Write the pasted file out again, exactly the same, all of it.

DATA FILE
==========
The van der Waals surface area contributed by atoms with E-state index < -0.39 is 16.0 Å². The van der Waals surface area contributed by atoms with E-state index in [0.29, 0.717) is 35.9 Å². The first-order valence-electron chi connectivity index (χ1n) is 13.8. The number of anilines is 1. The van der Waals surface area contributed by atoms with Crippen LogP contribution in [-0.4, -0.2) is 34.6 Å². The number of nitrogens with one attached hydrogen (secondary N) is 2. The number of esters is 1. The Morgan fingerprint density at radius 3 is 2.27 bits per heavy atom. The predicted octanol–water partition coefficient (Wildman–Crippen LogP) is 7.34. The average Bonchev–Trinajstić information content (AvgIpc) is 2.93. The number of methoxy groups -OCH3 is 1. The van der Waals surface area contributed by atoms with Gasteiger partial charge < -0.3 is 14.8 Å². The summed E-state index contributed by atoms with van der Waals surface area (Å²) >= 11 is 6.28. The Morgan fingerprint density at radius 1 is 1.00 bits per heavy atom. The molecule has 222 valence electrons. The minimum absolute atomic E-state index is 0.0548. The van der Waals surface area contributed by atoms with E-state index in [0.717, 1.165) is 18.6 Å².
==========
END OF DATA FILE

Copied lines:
The van der Waals surface area contributed by atoms with E-state index < -0.39 is 16.0 Å². The van der Waals surface area contributed by atoms with E-state index in [0.29, 0.717) is 35.9 Å². The first-order valence-electron chi connectivity index (χ1n) is 13.8. The number of anilines is 1. The van der Waals surface area contributed by atoms with Crippen LogP contribution in [-0.4, -0.2) is 34.6 Å². The number of nitrogens with one attached hydrogen (secondary N) is 2. The number of esters is 1. The Morgan fingerprint density at radius 3 is 2.27 bits per heavy atom. The predicted octanol–water partition coefficient (Wildman–Crippen LogP) is 7.34. The average Bonchev–Trinajstić information content (AvgIpc) is 2.93. The number of methoxy groups -OCH3 is 1. The van der Waals surface area contributed by atoms with Gasteiger partial charge < -0.3 is 14.8 Å². The summed E-state index contributed by atoms with van der Waals surface area (Å²) >= 11 is 6.28. The Morgan fingerprint density at radius 1 is 1.00 bits per heavy atom. The molecule has 222 valence electrons. The minimum absolute atomic E-state index is 0.0548. The van der Waals surface area contributed by atoms with E-state index in [0.717, 1.165) is 18.6 Å².